How dark are your skies in your backyard?  Will you need to use light pollution filters?  Is transporting your rig to darker sites a serious consideration?

 

How important is it to you to get the most bang for your buck?  How do you feel about used?  Would you prefer to have the latest and greatest?  Or would you prefer something that is out of fashion, but still provides great value?

 

Is this for your own enjoyment, or is the ability to keep others entertained an important consideration?



#23 OhioKraken

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Posted 16 April 2019 - 06:10 PM

Rick,

Right now I'm looking at buying a used Nexstar 6 Evolution.  Evolution mounts offer the built-in battery as well as all metal gearing.  I figure I can keep the mount and upgrade the OTA to an 8" in the future.  I like building the system i.e. buying the various components and making them work together.

 

I live outside of Cleveland, Ohio so light pollution is present (bortle 4 or 5).  I like portability but will primarily use it my backyard.  I do not want to have to lug a heavy setup in and out of the house so a 6 or 8 Nexstar seems like a great fit.

 

I'm trying to balance purchasing cheap, unreliable equipment against spending thousands of dollars on a premium setup.  The Nexstar (SE or evolution) seems like a proven system that works for EAA and is producing some great images as seen on this thread. 

 

I am planning on buying a Nexstar system, a ZWO ASI385MC camera, and a f/6.3 focal reducer to start.  Probably hook up my laptop to the system and control and view from it.  Could also remote control (teamviewer) the scope and camera from inside the house.  At some point, I could then invest in a Stellarmate to have wifi remote control.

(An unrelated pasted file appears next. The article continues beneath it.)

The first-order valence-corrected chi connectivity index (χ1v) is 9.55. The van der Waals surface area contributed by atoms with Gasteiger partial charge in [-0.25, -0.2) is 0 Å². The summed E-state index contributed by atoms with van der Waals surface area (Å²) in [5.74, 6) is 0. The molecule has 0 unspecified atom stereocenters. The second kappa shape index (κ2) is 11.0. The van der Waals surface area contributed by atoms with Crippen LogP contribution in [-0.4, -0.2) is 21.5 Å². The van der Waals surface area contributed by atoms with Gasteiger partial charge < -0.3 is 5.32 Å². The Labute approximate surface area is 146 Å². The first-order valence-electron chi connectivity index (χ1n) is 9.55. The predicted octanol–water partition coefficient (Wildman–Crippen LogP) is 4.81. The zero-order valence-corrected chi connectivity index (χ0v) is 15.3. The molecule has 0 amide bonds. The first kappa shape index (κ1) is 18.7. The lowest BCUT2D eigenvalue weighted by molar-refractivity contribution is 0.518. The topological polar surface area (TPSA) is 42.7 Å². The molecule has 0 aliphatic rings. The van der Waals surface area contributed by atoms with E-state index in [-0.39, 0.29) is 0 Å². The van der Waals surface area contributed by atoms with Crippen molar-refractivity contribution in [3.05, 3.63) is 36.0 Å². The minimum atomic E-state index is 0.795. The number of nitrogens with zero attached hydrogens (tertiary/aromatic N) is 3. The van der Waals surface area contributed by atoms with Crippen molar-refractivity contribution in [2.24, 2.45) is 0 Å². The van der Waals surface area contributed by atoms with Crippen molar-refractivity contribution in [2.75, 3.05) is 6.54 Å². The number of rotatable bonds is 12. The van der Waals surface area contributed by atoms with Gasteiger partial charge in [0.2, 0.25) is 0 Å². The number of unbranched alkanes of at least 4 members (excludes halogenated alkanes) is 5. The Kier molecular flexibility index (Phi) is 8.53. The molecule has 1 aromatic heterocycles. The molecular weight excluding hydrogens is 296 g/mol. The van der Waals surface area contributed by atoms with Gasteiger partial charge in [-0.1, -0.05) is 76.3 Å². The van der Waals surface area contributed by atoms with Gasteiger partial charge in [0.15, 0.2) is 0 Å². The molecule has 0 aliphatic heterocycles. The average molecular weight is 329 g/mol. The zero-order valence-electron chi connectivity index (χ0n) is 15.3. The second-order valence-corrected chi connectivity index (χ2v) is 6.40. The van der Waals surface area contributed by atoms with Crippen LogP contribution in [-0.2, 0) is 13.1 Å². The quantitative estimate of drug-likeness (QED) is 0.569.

At this point, I've seen a lot visually with the 10" Intelliscope over the years.  Seems like the right time to take the next step into EAA.



#24 Rickster

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Posted 17 April 2019 - 02:36 AM

Although my own (admittedly not mainstream) point of view is that a 8" Newt/ DSLR/ GEM gives the most bang for the buck in the starter category, I have to agree that the option you chose is just as good in its own way.  In particular you have been careful to balance the components to give a workable field of view.  And you recognize that this setup is the beginning of your journey and not the end.  This seems like a very sensible start to me, especially since you are buying used.  It will give you the ability to explore what you can and can not do from your location.  And this will give you the experience you will need to decide if/how you want to upgrade later.  And lots of fun too! 


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#25 Stargazer3236

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Posted 17 April 2019 - 02:45 PM

The good thing about a Nexstar 6/8SE is you can reduce the F ratio down to F/3.3 or increase it up to F30. You have a lot of choices when it comes to what you want to observe or image. Get in close or take in the whole view. That is what so valuable about an SCT, because on all SCT's you can increase or decrease the F ratio to suit your needs. You really can't go much lower with a Newt, unless it is an F/6 or F/8. Refractors take precise reducers to get anywhere close to F/4., however, all telescopes can take a barlow and magnify to some degree 2X or 3X times.

 

SCT's are the jack of all trades telescope. You get the benefit of a lens and mirrors, in a very compact form. Refractors are too long and get heavy over 4" and Newts are both long and heavy and you have two mirrors to collimate. An SCT has just one mirror to collimate. It can be carried in a small camera bag, depending on which size you choose. a 6" ota can be carried on as carry on luggage on a plane and the 4SE is even smaller.

 

However, anything over 8" in an SCT starts to get heavy. The C9.25 is 20lbs, C11 is 27lbs, the C14 is 45lbs, the Meade 10" is 26lbs and the Meade 12" is 35lbs. and that is just the weight of the OTA. Add in some forks and the weight balloons, 65lbs for the CPC11, 70lbs for the Meade LX200 12". Unless you are young and muscular, you don't have a prayer in lifting it constantly over several imaging settings, unless you can mount it permanently.

 

Start with the 6 and then maybe trade up to the 8. The 8 is an all around good choice for imaging with the ASI385MC camera.